(Editor’s note: This story is part of a recurring series of commentaries from professionals connected to the cannabis industry. Rosie Mattio is CEO of Mattio Communications in New York City. Emily Paxhia is co-founder and managing partner of Poseidon Asset Management in San Francisco.)
Cannabis is set to become a multibillion-dollar industry that will upend sectors spanning consumer packaged goods, pharmaceuticals, agriculture and wellness.
Unfortunately, the industry’s recent growth spurt has also exposed how mainstream workplace issues are seeping into the space, especially when it comes to gender parity.
A 2021 report published by the National Cannabis Industry Association and The Arcview Group found that only 8% of cannabis CEOs are women, a dismally low figure considering MJBizDaily’s 2019 findings that women represented under 37% of executive positions in the industry.
Even worse, in 2021, the percentage of women who hold executive positions, 22.1%, fell below the average recorded across the larger U.S. business landscape, 29.8%, according to MJBizDaily‘s 2021 report, “Women & Minorities in the Cannabis Industry.”
The problem statement is as clear as day: More women need to be in the room where industry decisions are being made.
Of course, this is easier said than done, especially for women who are still trying to get a foot in the door.
As two female executives who started their businesses in the first inning of the legal industry, we know how difficult it can be to build a network from scratch and identify the right opportunities in this increasingly complex field.
In our own professional experiences over the past decade, we’ve learned that being an open-minded and mission-driven leader will open more doors for you than you might think.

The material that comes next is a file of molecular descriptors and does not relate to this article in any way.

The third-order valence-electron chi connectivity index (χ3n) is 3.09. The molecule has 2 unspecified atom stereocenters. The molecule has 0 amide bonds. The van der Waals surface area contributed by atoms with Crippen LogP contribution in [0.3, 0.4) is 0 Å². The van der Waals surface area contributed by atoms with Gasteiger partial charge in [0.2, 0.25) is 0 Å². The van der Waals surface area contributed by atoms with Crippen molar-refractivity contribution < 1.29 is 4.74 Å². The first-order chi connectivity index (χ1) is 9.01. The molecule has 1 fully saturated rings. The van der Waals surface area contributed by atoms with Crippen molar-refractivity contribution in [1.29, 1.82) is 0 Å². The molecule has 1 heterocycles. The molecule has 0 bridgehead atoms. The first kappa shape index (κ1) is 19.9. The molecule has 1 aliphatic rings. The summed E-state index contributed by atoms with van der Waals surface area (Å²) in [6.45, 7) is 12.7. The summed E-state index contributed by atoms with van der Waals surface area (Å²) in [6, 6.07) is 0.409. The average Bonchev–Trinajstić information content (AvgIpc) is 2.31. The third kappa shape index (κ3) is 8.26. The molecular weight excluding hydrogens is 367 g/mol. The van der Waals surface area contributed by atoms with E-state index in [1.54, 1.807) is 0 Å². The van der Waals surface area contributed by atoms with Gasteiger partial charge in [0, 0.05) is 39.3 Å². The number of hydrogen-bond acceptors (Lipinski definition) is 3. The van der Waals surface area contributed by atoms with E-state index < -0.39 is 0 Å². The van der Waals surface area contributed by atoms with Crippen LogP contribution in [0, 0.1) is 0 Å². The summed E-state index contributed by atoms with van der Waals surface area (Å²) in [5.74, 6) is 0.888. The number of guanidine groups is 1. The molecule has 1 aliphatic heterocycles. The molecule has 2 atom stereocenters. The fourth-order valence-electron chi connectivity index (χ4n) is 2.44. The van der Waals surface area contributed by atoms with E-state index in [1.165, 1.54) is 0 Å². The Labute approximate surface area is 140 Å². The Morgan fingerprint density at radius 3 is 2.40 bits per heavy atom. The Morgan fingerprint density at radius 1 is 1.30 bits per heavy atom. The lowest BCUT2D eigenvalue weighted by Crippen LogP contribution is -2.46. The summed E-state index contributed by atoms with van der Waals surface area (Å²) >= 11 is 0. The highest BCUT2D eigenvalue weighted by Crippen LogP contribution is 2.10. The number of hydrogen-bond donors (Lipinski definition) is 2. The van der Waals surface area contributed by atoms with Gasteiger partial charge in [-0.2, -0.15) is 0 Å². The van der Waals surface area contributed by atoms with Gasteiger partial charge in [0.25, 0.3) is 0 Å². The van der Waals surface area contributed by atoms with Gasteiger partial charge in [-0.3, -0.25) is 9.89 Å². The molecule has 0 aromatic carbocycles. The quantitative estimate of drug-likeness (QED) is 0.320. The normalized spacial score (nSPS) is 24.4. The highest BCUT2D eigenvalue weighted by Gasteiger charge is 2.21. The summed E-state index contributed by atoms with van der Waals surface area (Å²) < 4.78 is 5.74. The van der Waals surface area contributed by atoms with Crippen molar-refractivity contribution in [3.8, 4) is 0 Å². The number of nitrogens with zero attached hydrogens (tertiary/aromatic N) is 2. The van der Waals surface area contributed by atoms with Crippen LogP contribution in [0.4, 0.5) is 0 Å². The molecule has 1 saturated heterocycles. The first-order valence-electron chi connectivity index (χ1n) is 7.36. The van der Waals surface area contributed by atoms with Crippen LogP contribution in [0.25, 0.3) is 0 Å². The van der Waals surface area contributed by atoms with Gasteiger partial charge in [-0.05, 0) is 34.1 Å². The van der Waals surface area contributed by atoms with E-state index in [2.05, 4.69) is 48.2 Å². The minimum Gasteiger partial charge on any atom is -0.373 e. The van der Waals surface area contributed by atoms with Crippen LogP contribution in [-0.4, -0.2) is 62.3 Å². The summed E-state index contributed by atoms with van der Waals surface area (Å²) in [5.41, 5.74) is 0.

From Rosie’s perspective:
In my experience, one of the most frustrating obstacles women face in this industry happens before we even decide to take the leap.
Despite being 50% of the workforce, women are still criticized for prioritizing our careers, and the judgment only gets worse when you bring a Schedule I substance into the mix.
If you’re serious about pursuing this career path, be prepared to develop thick skin.
That means ignoring 100% of the unsolicited comments about how you choose to pursue your own career.
We all make our choices, and we choose what makes us the most passionate and fulfilled. Remember, we define what balance means in our lives.
For women who are just starting out, my greatest piece of advice is to show up in an intentional way.
Say yes to every opportunity that comes your way and show up early, often and bring something new to contribute.
Business is an exchange of contributions – be perceptive, find out what the outstanding needs are, and use your unique skill set to meet those needs.
Allow your contributions to become your main professional currency and build your personal brand around it.
Once you start making connections, it’s important to remember that the most intimidating opportunities may sometimes open exactly the right doors.
When I first established my cannabis agency, I had a newborn and recently moved to Seattle.
I heard there were cannabis tech meetups happening in the city and knew that was my ticket in.
Most of these events were at dingy bars, but I went to as many meetups as I could, drank the crappy house wine and often just sat at a table alone and listened to the speakers.
At one point, I decided to sponsor an event to get my name out there, which came with an offer to speak.
At the time, I knew very little about the industry and offered the slot to a guy who had already made a name for himself as a tech entrepreneur.
That person was very grateful for the opportunity, and after he gave an incredible talk about the future of data in the industry, we met up to discuss how I could bring my background in tech PR to build his new startup.
That stranger turned out to be Cy Scott, the founder of Leafly and Headset.
My agency has been representing Headset for six years now, and had I talked myself out of going to those initial meetups, I may not have the career I have today.